Smog in Delhi

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Smog in Delhi
Low visibility due to Smog at New Delhi Railway station 31st Dec 2017 after 9AM DSCN8829 1.jpg
Low visibility due to Smog at New Delhi railway station 31 December 2017. Railway building is not visible.
Location Delhi, India

Smog in Delhi is an ongoing severe air-pollution event in New Delhi and adjoining areas in the National Capital Territory of India.[1] Air pollution in 2017 peaked on both PM 2.5 and PM 10 levels.[2] It has been reported as one of the worst levels of air quality in Delhi since 1999.[3]

Low visibility has resulted in accidents across the city, notably a 24 vehicle pile-up on the Yamuna Expressway.[4]

"The Great Smog" also led to cancellation and delay of public transport, primarily trains and flights, causing much hindrance to the people.[5]

Background[edit]

Source of pollution[edit]

The current majority of analysis sources are hinting towards colder weather, stagnant winds trapping the various sources of smoke. The primary sources of smoke are stubble burning, lit garbage, road dust, power plants, factories, and vehicles.

Air quality can be measured by the amount of PM 2.5 and PM 10 particulates suspended in air. On 7 November 2017 the PM 2.5 levels in Delhi shot up to an awfully high 999, much above the recommended 60 micrograms. At the same time PM 10 shot to 999 (the maximum level for the monitors), instead of the recommended limit of 100.[6]

Again on 8 November 2017 the PM 2.5 levels shot up to 449. At the same time PM 10 shot to 663.[7]

Weather[edit]

The temperature in New Delhi during this period was from 15 to 29 degrees C (~66 degrees F).

Incident[edit]

During the second day of third test of Sri Lankan cricket team in India in 2017-18 at Delhi, smog forced Sri Lanka cricketers to stop play and wear anti-pollution masks. Cricketer Lahiru Gamage reported to have shortness of breath.[8] Nic Pothas, coach of Sri Lankan cricket team, reported that cricketer Suranga Lakmal had vomited regularly due to severe pollution effect on the Delhi ground. There was a haltage of play between 12:32 pm to 12:49 pm which caused Indian coach Ravi Shastri to come out in an aggressive manner and have a talk with the field umpire David Boon.[9]

State reaction[edit]

A Health Emergency was declared in the capital by the Central Government of India in order to cope with the extrusive amount of polluted air. The day was declared as a holiday for schools, offices and other government centers.

Effects[edit]

Health effects[edit]

The government of Delhi has declared a health advisory.[3]

  • Breathlessness
  • Chest constriction
  • Irritation in eyes
  • Asthma
  • Allergy

Control measures[edit]

The Chief Minister of Delhi at that time, Arvind Kejriwal, came out with the following proposed[10] action items to attempt to reduce the air pollution.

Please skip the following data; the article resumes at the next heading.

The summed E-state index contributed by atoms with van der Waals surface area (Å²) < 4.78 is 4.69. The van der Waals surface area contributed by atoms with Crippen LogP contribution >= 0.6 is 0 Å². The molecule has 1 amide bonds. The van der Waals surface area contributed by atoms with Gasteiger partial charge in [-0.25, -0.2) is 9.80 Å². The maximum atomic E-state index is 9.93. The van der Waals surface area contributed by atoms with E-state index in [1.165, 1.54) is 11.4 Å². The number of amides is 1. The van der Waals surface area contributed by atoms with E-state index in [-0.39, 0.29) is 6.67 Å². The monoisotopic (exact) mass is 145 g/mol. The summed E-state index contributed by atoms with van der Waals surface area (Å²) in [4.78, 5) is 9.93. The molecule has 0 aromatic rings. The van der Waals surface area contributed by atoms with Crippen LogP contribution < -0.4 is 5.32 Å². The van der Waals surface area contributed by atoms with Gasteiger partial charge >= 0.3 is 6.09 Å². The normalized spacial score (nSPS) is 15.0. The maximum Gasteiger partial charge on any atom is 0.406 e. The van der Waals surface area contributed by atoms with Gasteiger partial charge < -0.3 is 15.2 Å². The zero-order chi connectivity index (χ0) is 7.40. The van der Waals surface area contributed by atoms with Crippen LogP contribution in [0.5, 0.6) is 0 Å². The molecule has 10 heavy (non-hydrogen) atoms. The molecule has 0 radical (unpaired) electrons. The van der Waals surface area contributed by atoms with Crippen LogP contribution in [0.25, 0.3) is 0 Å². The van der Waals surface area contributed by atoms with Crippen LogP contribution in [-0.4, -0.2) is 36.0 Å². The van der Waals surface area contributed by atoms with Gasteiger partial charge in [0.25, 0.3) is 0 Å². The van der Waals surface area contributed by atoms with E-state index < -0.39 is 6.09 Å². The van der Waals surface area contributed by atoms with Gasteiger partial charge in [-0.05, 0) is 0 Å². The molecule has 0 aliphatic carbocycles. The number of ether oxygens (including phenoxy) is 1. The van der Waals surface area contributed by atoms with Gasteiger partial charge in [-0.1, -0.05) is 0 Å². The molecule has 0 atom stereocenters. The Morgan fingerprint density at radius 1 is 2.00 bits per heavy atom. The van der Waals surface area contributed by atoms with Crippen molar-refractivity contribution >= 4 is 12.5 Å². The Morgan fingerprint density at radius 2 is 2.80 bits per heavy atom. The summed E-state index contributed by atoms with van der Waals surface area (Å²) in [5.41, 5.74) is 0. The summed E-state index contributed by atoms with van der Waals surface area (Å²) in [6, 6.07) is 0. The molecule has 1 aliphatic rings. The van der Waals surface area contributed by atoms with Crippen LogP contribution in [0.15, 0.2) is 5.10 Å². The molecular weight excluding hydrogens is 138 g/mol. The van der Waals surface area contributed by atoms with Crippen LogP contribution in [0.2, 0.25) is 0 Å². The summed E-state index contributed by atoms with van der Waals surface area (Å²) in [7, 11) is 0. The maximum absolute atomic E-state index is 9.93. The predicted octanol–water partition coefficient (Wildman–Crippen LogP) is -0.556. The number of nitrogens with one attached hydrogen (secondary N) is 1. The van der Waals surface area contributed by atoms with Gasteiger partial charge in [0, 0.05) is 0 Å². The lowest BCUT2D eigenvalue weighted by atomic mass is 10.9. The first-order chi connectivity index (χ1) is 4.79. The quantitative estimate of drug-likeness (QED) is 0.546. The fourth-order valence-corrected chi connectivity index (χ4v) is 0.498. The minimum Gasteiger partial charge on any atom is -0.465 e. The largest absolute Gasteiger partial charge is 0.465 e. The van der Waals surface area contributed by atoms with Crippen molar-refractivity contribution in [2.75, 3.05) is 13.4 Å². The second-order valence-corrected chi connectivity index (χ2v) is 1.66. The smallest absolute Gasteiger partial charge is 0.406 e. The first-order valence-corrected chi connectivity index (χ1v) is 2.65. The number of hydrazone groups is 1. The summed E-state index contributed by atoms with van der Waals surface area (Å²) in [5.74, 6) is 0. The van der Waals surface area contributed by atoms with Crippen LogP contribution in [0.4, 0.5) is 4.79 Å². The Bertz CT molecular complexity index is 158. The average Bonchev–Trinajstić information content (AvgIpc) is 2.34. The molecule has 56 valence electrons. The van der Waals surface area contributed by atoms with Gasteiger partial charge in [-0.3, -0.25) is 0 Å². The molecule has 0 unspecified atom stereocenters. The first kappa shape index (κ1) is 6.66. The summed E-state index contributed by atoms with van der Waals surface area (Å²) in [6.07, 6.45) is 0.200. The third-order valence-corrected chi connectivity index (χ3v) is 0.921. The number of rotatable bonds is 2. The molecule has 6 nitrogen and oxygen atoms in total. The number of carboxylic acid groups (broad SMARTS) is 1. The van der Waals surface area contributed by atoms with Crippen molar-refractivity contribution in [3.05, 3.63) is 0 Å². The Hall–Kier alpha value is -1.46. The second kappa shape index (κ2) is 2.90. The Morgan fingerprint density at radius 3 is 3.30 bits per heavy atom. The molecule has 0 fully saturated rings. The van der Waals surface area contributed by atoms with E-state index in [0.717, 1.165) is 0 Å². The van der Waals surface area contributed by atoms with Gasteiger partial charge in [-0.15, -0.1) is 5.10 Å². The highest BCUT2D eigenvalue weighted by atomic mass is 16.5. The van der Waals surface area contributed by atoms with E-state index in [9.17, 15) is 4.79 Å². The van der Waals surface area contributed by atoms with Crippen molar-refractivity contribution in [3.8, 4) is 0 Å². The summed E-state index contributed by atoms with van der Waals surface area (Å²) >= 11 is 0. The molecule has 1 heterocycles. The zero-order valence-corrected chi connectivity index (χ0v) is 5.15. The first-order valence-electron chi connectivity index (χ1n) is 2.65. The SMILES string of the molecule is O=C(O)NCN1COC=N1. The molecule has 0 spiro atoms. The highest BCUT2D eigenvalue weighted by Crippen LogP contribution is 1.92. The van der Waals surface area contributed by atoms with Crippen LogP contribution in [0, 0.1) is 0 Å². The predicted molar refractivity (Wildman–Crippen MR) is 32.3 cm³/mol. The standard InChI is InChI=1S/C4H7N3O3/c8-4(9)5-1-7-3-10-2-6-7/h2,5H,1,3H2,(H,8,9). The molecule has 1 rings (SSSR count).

• All Delhi schools will remain shut for the next three days.
  • For the next five days, no construction and demolition work will take place in Delhi.
  • All diesel generator sets have been banned for the next ten days, except at hospitals and in emergencies.
  • The Delhi government will supply power to unauthorized colonies which use diesel generators.
  • The coal-based Badarpur power plant will be shut down for ten days. There will be no fly ash transportation from the power plant.
  • The Environment Department will launch an app to monitor the burning of leaves.
  • Vacuum cleaning of roads will start on 10 November.
  • Water sprinkling will start on all roads from the next following days.
  • People should stay at home as much as they can and they should try working from home.

It has been under public debate how much, if any, of the above steps actually help curtail pollution. Various bodies blamed various sources for the smog.

Longer term measures[edit]

On 25 November 2017, the Supreme Court of India banned the sale of firecrackers in Delhi to alleviate pollution.[11]

In another measure, the Badarpur power plant will remain shut until at least 31 January 2018.[12] This power plant is very old and polluting, and even before the Great Smog, environmentalists had advocated for its permanent shutdown.[13]

See also[edit]

References[edit]

  1. ^ Sweta Goswami (7 November 2017). "Delhi's worst smog yet wakes up govt, emergency measures announced". Hindustan Times. 
  2. ^ Express Web Desk (2 November 2017). "Delhi wakes up to hazardous pollution levels, reduced visibility due to smog". Indian Express. 
  3. ^ a b PTI (8 November 2017). "Delhi pollution: Government issues health advisory as smog chokes city". Hindustan Times. 
  4. ^ "Blinding Smog Causes 24-Vehicle Pile-Up On Expressway Near Delhi". NDTV.com. Retrieved 2017-11-09. 
  5. ^ "Delhi wakes up to dense smog; train services suspended due to low visibility". www.timesnownews.com. Times Now Bureau. 6 November 2017. Retrieved 2017-11-09. 
  6. ^ Express Web Desk (1 November 2017). "Diwali effect: Pollution worsens, particulate matter soars in Delhi". Indian Express. 
  7. ^ "Delhi Smog and band aid efforts to patch it". theindependent.in. 8 November 2017. 
  8. ^ "Pollution stops play at delhi test match as bowlers struggle to breathe". 
  9. ^ https://amp.sports.ndtv.com/india-vs-sri-lanka-2017-18/india-vs-sri-lanka-3rd-test-angry-ravi-shastri-marched-on-to-the-field-twitter-trolled-him-1783278?akamai-rum=off
  10. ^ TNN (6 November 2016). "Air pollution: Delhi shuts schools, bans construction work". Times Of India. 
  11. ^ "Supreme Court bans sale of firecrackers in Delhi, NCR". Times of India. Retrieved 25 November 2016. 
  12. ^ "Badarpur thermal power plant to remain shut till Jan 31, 2017". Indian Express. 17 November 2016. Retrieved 25 November 2016. 
  13. ^ "The Badarpur Plant's Effect on Air Pollution and Why It Needs to Be Shut Down". The Economic Times. 12 August 2016. Retrieved 25 November 2016.